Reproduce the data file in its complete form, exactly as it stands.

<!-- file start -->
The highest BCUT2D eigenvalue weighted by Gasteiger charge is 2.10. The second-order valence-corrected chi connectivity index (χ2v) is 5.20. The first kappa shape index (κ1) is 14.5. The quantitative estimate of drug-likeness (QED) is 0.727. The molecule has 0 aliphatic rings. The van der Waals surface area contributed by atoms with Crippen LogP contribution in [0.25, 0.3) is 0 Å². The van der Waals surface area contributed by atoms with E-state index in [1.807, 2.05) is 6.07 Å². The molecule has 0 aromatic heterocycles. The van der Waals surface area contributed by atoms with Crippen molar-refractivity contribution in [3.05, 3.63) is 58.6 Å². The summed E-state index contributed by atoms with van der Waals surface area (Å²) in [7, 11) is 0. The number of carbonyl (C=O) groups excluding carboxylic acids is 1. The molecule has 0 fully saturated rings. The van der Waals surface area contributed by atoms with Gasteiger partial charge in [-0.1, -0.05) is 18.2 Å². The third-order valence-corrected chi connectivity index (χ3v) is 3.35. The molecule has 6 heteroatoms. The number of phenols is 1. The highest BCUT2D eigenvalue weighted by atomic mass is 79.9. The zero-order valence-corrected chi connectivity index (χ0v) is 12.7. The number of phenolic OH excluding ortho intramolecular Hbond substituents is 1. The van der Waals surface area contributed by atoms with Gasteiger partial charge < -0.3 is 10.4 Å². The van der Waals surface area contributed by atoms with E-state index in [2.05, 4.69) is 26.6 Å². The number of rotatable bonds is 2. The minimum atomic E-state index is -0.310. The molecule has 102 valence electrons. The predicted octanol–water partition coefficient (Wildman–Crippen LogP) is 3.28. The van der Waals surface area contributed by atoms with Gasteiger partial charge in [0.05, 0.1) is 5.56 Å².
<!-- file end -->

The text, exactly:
The highest BCUT2D eigenvalue weighted by Gasteiger charge is 2.10. The second-order valence-corrected chi connectivity index (χ2v) is 5.20. The first kappa shape index (κ1) is 14.5. The quantitative estimate of drug-likeness (QED) is 0.727. The molecule has 0 aliphatic rings. The van der Waals surface area contributed by atoms with Crippen LogP contribution in [0.25, 0.3) is 0 Å². The van der Waals surface area contributed by atoms with E-state index in [1.807, 2.05) is 6.07 Å². The molecule has 0 aromatic heterocycles. The van der Waals surface area contributed by atoms with Crippen molar-refractivity contribution in [3.05, 3.63) is 58.6 Å². The summed E-state index contributed by atoms with van der Waals surface area (Å²) in [7, 11) is 0. The number of carbonyl (C=O) groups excluding carboxylic acids is 1. The molecule has 0 fully saturated rings. The van der Waals surface area contributed by atoms with Gasteiger partial charge in [-0.1, -0.05) is 18.2 Å². The third-order valence-corrected chi connectivity index (χ3v) is 3.35. The molecule has 6 heteroatoms. The number of phenols is 1. The highest BCUT2D eigenvalue weighted by atomic mass is 79.9. The zero-order valence-corrected chi connectivity index (χ0v) is 12.7. The number of phenolic OH excluding ortho intramolecular Hbond substituents is 1. The van der Waals surface area contributed by atoms with Gasteiger partial charge < -0.3 is 10.4 Å². The van der Waals surface area contributed by atoms with E-state index in [2.05, 4.69) is 26.6 Å². The number of rotatable bonds is 2. The minimum atomic E-state index is -0.310. The molecule has 102 valence electrons. The predicted octanol–water partition coefficient (Wildman–Crippen LogP) is 3.28. The van der Waals surface area contributed by atoms with Gasteiger partial charge in [0.05, 0.1) is 5.56 Å².